Spark Blog Notes from the Spark Team

January 3, 2013

How to Make Your Own Cloud

Cloud services, offering storage that’s always accessible via the Web, can give you anywhere, anytime access to your digital stuff. There’s a ton of free services that offer about 5GB of free cloud storage, including Dropbox, iCloud, Skydrive, and Google Drive.

But if you’re a true digariti, 5 GB is chump change. You need much more storage – but to get it, you’ll have to pay a monthly fee.

Or you could create your own cloud-like service.  Here are two simple ways to do it using your home’s wireless router:

1. Connect a USB storage drive to your router

First, check to see if you if your router has USB ports. If so, you can connect a USB external storage drive to it. Then, map to the drive to your home computers. 

Cisco/Linksys’s Web site has a good explanation of how to do this on both Mac and Windows systems. It takes a little bit of technical know-how, but it’s not too tough if you have your router’s manual handy.

Keep in mind that this is not a true cloud solution.  Your files are stored on a drive that can only be accessed via your home’s Wi-Fi network, not on the Internet. But it does allow you to easily view files on all your devices at home.

2. Set up a network attached storage drive for “anywhere” access

If you have an external storage drive with an Ethernet port, you can connect it to your router and access files from anywhere. This kind of set-up is called “network-attached storage” (NAS).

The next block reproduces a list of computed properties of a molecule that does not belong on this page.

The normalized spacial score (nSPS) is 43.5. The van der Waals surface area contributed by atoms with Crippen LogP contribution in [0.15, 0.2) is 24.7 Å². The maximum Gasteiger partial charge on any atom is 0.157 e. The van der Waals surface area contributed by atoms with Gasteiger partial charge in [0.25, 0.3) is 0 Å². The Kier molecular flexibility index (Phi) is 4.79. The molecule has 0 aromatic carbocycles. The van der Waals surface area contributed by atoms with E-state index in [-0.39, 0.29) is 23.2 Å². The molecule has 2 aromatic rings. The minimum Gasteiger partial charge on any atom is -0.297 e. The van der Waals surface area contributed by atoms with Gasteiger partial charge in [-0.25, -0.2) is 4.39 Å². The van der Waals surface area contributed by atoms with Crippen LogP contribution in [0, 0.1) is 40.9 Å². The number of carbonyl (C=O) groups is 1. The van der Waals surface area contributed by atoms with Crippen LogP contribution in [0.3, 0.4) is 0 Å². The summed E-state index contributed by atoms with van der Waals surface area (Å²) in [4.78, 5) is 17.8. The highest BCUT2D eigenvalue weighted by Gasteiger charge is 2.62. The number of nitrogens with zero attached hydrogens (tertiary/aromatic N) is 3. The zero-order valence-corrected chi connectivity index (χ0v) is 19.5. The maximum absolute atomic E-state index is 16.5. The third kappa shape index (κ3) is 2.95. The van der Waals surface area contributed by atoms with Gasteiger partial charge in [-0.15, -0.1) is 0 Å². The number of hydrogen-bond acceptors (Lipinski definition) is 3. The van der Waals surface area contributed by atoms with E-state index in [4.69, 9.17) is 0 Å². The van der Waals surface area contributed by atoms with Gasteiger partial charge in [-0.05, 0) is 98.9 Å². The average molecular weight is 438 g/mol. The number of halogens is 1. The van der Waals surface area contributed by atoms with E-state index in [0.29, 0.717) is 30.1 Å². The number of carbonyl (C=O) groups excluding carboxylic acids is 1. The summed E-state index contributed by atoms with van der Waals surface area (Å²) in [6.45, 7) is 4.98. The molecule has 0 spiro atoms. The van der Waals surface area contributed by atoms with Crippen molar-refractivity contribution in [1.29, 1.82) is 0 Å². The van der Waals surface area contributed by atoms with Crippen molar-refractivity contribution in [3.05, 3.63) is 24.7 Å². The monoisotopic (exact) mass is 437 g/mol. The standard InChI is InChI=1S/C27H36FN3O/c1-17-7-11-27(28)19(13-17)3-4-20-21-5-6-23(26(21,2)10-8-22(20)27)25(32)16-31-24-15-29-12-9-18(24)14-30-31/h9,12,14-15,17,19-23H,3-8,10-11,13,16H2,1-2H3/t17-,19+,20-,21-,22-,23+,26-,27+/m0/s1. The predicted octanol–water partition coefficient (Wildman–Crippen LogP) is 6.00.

Most NAS drive makers, including Western Digital, have utility software for setting up your drive for remote access. Once you complete the setup process, you’ll be able to access files via an FTP server, Web browser or even a mobile app (for iOS, Android or Windows phones). Many also have advanced user management features, such as creating separate accounts with privilege levels (such as limiting which folders can be viewed).

Setting up a NAS drive can require more set-up and management time than a simpler USB storage unit. But it can be incredibly handy. I recently help a friend set up her 3TB Western Digital My Book Live, and she already couldn’t imagine life without it.

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